Countdown begins to 2016 race
The Tour de Yorkshire returns to the county for a second time next year. Cycling fans have begun their countdowns to race day following the announcement of the official route this week.
Over three days, cyclists will travel across many of Yorkshire’s picturesque landscapes with millions expected to line the streets in support of some of the sport’s biggest names.
The first stage will set off from the Saturday Market in Beverley.
Riders will parade around the town – which also played host to the race in 2015 – then through North Bar before heading North West to the Official Start at Beverley Racecourse.
Taking in the Wolds, Tadcaster and heading north past Wetherby into the Yorkshire Dales, the first day concludes with a 12km loop back to the A65 and round to Settle town centre for an expected sprint finish in the town.
Stage Two marks an important milestone for the Tour de Yorkshire, as the women’s race will be held on exactly the same route as the men’s race. The women’s race will start in the morning and the men’s race will begin in the early afternoon.
The route begins in Otley, home town of current women’s Road World Champion Lizzie Armitstead, whilst the official start is at Pool-in-Wharfedale.
Passing Harewood, riders will head south past Pontefract before they finish in Doncaster, South Yorkshire.
The final stage will run from Middlesbrough down to Thirsk, on to Sutton Bank and over the moors to Whitby before finishing along Marine Drive in Scarborough.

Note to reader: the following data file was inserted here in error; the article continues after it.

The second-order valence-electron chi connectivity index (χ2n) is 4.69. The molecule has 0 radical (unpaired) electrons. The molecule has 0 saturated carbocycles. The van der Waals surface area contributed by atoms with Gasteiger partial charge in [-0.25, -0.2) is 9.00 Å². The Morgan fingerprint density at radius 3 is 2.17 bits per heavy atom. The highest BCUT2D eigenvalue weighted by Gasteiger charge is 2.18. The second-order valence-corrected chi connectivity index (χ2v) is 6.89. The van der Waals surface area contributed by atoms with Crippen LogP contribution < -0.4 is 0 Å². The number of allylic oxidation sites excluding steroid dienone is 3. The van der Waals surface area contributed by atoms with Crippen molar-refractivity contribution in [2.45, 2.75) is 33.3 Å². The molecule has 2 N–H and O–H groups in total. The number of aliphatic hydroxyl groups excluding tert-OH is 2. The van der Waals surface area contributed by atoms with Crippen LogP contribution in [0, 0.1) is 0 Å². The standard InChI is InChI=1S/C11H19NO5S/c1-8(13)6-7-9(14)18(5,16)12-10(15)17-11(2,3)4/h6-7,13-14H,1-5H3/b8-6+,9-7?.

Speaking at the route, Sir Gary Verity said: “For next year’s race we’ve selected routes which showcase Yorkshire’s stunning scenery and will also deliver an excellent sporting event.
“Our first race was phenomenally successful, bringing 1.5 million spectators to the roadside, generating over £50million for the regional economy and being broadcast around the world – not many races can say that.
“The stages we’ve revealed today are eagerly anticipated by fans, riders and teams and we have all the ingredients for another spectacular race which will bring the crowds back out.”
Christian Prudhomme, Tour de France’s director, also gave his backing to the return of the race.
“I am always happy to be back in Yorkshire and today marks an important milestone for the race,” he added.
“Feedback from the teams and riders last year was excellent.This year we have three stages which together create a race right to the end. The final King of the Mountain points are barely six kilometres from the final finish line.”